The defeat of Israel's Labor Party yesterday has jolted American officials here on the eve of new talks with the Soviets on the Middle East.

Although State Department officials said today that it is still too early to assess the full meaning of the election, it is privately acknowledged that the result appears to have thrown a monkey wrench into a major Carter administration foreign-policy campaign to press for a settlement to the lingering Arab-Israeli conflict.

That campaign was based on the presumption that the Labor Party would either stay in power or remain as the leading force within some new coalition.

The White House is now confronted not only with a new government that could take a long time to get organized, but also with a likely right-wing coalition that could dig in its heels even deeper in opposition to the kind of territorial concessions that the White House envisages as reasonable. On the other hand, senior officials here noted with some interest that the tone of Likud Party leader Menachem Begin's initial remarks on a peace settlement was moderate and that the coalition he eventually forms may also be more moderate than expected.

In a brief session with reporters here, State Department officials also said it was too early to draw any conclusions when asked if they thought that the Carter administration had contributed to the election results by pressure on the previous Labor government.

The White House effort to press for a Middle East settlement is one of two major foreign-policy initiatives of the new administration. The other is the quest to find some new agreement with the Soviets on further limitations of nuclear weapons.

U.S. Secretary of State Cyrus Vance arrived here this morning to begin two or three days of discussions with Soviet Foreign Minister Andrei Gromyko on both subjects.

Since there was little detectable optimism among U.S. officials here on the prospect of immediate progress on the arms question, the Geneva talks got under way today in a somewhat gloomy atmosphere, from the U.S. point of view.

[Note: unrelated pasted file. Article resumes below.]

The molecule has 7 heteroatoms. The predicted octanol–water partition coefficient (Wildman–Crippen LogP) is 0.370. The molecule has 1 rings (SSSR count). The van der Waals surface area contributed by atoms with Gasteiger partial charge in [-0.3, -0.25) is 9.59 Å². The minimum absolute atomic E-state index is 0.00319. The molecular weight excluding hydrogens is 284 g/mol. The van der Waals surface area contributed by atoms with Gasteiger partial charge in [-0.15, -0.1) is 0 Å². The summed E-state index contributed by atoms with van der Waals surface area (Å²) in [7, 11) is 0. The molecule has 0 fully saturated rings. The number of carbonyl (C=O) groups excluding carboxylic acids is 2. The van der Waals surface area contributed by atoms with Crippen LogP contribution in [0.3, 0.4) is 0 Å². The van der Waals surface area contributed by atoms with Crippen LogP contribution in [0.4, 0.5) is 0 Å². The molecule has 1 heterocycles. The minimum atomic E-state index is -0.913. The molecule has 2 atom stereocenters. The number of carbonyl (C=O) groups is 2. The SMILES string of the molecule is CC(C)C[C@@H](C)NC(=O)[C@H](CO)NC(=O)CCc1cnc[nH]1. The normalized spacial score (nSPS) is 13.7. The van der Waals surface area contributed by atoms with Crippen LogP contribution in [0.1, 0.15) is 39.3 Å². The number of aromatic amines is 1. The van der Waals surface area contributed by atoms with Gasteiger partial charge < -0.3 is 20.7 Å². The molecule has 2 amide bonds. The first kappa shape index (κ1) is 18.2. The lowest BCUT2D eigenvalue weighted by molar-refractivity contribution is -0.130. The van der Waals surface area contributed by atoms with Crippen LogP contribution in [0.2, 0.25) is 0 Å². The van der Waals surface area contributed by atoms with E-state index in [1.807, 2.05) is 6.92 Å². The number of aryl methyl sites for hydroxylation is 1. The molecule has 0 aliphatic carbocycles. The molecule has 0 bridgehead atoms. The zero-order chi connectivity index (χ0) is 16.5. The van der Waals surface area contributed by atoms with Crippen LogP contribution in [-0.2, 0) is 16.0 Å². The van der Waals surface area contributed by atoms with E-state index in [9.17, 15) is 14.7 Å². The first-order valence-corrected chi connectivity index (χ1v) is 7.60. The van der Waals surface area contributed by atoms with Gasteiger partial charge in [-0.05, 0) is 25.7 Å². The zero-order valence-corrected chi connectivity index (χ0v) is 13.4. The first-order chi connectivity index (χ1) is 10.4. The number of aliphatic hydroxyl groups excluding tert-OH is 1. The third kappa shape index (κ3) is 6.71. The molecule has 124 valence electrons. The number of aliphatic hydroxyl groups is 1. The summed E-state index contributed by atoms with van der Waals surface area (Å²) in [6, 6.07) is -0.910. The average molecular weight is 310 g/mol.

In a signal of Washington's willingness to allow at least the appearance of a greater role for Moscow in the Middle East peace search, State Department officials volunteered today that they will discuss with the Soviets the possibility of a system of regular meetings to discuss the issue. The region is one in which the Soviets have lost both influence and face in recent years, and they have been pressing for a greater role in the peace search.

Under questioning, however, officials rejected this interpretation, claiming that the U.S. suggestion is mostly an effort to achieve some regularity in meetings that have been held only sporadically in the past.

Officials pointed out that the two countries are cochairmen of the long-dormant Arab-Israeli Geneva conference on the Middle East, which has been stalemated since its opening session late in 1973. If that conference were to reconvene later this year, then technical collaboration is needed between officials of both countries with various Middle East contacts, officials said.

It was also pointed out that the question of gaining Palestinian recognition of Israel's right to exist remains the biggest single obstacle to serious negotiations, in the U.S. view, and that the Soviets have contacts with the Palestine Liberation Organization. That is one area officials said, where the Soviets could play a constructive role, although it is not clear whether they will.

The Soviets are also pressing for reconvening the Geneva conference because it gives them at least some formal role in the world spotlight on a Middle East settlement.

U.S. officials said that the more regular meetings would in no way restrict Washington's ability to act on its own.

The proposal for regular meetings and to share the spotlight may also be an effort to create some good will with the Kremlin that could improve strained relations in other areas. It might also be interpreted in Israel as suggesting additional U.S. pressure to be more flexible on settlement terms.